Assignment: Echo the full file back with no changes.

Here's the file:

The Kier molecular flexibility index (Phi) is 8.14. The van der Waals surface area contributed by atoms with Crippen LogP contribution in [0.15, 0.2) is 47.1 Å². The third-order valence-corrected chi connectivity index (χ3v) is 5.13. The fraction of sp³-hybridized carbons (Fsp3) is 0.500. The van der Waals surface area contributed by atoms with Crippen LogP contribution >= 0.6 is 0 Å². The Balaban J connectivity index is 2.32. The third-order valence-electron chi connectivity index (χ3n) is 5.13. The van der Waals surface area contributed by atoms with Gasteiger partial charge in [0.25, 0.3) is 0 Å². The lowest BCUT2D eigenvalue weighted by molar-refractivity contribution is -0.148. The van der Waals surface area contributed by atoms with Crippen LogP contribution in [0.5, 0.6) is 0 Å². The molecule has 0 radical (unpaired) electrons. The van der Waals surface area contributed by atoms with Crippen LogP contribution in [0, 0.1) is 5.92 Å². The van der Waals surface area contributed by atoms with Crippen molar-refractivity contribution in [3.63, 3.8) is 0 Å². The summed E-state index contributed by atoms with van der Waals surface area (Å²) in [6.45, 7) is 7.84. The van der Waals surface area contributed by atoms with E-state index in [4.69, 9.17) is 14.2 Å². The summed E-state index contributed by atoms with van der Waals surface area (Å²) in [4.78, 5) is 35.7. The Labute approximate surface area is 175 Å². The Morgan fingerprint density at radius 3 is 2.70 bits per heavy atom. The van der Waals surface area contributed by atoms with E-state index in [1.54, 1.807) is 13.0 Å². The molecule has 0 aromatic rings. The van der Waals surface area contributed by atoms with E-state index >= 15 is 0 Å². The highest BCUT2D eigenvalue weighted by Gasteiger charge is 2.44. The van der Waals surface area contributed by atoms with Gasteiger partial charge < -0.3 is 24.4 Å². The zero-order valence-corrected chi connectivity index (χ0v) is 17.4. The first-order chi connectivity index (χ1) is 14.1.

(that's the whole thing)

The Kier molecular flexibility index (Phi) is 8.14. The van der Waals surface area contributed by atoms with Crippen LogP contribution in [0.15, 0.2) is 47.1 Å². The third-order valence-corrected chi connectivity index (χ3v) is 5.13. The fraction of sp³-hybridized carbons (Fsp3) is 0.500. The van der Waals surface area contributed by atoms with Crippen LogP contribution >= 0.6 is 0 Å². The Balaban J connectivity index is 2.32. The third-order valence-electron chi connectivity index (χ3n) is 5.13. The van der Waals surface area contributed by atoms with Gasteiger partial charge in [0.25, 0.3) is 0 Å². The lowest BCUT2D eigenvalue weighted by molar-refractivity contribution is -0.148. The van der Waals surface area contributed by atoms with Crippen LogP contribution in [0.5, 0.6) is 0 Å². The molecule has 0 radical (unpaired) electrons. The van der Waals surface area contributed by atoms with Crippen LogP contribution in [0, 0.1) is 5.92 Å². The van der Waals surface area contributed by atoms with Crippen molar-refractivity contribution in [3.63, 3.8) is 0 Å². The summed E-state index contributed by atoms with van der Waals surface area (Å²) in [6.45, 7) is 7.84. The van der Waals surface area contributed by atoms with E-state index in [4.69, 9.17) is 14.2 Å². The summed E-state index contributed by atoms with van der Waals surface area (Å²) in [4.78, 5) is 35.7. The Labute approximate surface area is 175 Å². The Morgan fingerprint density at radius 3 is 2.70 bits per heavy atom. The van der Waals surface area contributed by atoms with E-state index in [1.54, 1.807) is 13.0 Å². The molecule has 0 aromatic rings. The van der Waals surface area contributed by atoms with E-state index >= 15 is 0 Å². The highest BCUT2D eigenvalue weighted by Gasteiger charge is 2.44. The van der Waals surface area contributed by atoms with Gasteiger partial charge < -0.3 is 24.4 Å². The zero-order valence-corrected chi connectivity index (χ0v) is 17.4. The first-order chi connectivity index (χ1) is 14.1.